Bonnie Blair

Bonnie Blair NSB Bonnie Blair NSB

Bonnie Blair Bio

Success under pressure is the measure of a true champion. There are numerous winners in the world of sports but the celebrated athletes are the few who meet the challenge of pressure time after time. Bonnie Blair is undoubtedly celebrated as the speed skater who produces her best performances when it counts the most.

Bonnie began her race in the 500 meter event of the 1988 Calgary Olympics immediately after her rival Christa Rothenburger of East Germany set a world record. Not to be outdone, Bonnie proceeded to skate the 500 meters faster than any woman had before or has since, capturing the gold medal in a world record time of 39.1, a record which stands to this day. This record stood for 5 years until March 1994, when at the age of 30, Blair met her ultimate goal of shattering the 39 second mark with a time of 38.99. In February she lowered it again to 38.69.

Four years later at the 1992 Albertville Olympics, with the world watching and a nation counting on her, Blair came through again. She blew away the field in the 500 meters, defeating her nearest competitor, Ye Qiaobo of China, by 18 hundredths of a second. The victory made Blair the first woman in Olympic history to win consecutive gold medals in the event and the first American woman to win consecutive Winter Olympic gold medals. She made history again in the 1,000 meters, edging out her by just two hundredths of a second to win her second gold of the Games, and her fourth
Olympic medal overall.

In 1994, Blair skated in her final Winter Olympics in Lillehammer, Norway. Supported by 60 plus members of The Blair Bunch, Bonnie once again swept the sprint races sinning gold medals in both the 500 and 1,000 meter events. By capturing her sixth career Olympic medal, Bonnie emerged as U.S. history's most decorated Winter athlete, as well as the record holder for the most individual gold medals (5) won by an American woman in any sport.

Bonnie is widely admired for her combination of modesty and confidence. A professional writer summarized her appeal by praising her unassuming manner and charm, "Your modesty in accepting the medal, holding back the tears, your bright smile when thanking the Olympic official, your tender words to those you defeated - all of these characteristics endeared you to the mass of viewers in our nation and abroad."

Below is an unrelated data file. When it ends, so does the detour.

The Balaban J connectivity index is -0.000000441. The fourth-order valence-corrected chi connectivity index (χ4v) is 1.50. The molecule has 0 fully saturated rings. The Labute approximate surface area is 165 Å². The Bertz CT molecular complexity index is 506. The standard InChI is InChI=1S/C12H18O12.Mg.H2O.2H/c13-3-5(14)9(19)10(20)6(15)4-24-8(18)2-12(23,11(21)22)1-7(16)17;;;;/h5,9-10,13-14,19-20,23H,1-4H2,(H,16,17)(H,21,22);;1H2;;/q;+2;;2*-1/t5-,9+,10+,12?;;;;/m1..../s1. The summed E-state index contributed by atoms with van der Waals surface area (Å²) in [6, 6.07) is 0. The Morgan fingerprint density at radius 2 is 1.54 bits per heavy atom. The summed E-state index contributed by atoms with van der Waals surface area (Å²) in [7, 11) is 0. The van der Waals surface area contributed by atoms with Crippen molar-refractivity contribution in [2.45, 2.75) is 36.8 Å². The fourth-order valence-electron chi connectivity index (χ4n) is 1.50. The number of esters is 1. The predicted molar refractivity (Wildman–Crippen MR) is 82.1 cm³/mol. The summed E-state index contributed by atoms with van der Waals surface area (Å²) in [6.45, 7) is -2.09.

Bonnie retired from speed skating on her 31st birthday in March 1995 to pursue new challenges off the ice. She is a favorite on the lecture circuit with her highly motivating speech, Achieving Your Personal Best. She is also active making numerous appearances on behalf of a variety of charities that she supports through the Bonnie Blair Gift Fund. Perhaps Bonnie is best described by a fan who wrote, "With her dedication, solid values and extraordinary vision, Bonnie is a super Olympian who defines the meaning of sports person. She is a true hero and role model."

Career Highlights
Most decorated female Winter Olympian
1994, Gold medalist in 500m and 1000m
1992, Gold medalist in 500m and 1000m
1988, Gold medalist in 500m
1988, Bronze medalist in 1000m
1st woman to break 39 second barrier in the 500m
1st American to win 3 consecutive gold medals in a Winter Olympic event
Named one of the Century's Five Best Female Athletes by Sports Magazine
2004, Inducted in to USOC Olympic Hall of Fame
Winner of the 2000 ESPY Award for American Female Olympian
1994, Named Sportswoman of the Year from Sports Illustrated
1994, Named Female Athlete of the Year from the Associated press
Recipient of the Sullivan Award, given to the top amateur, American Athlete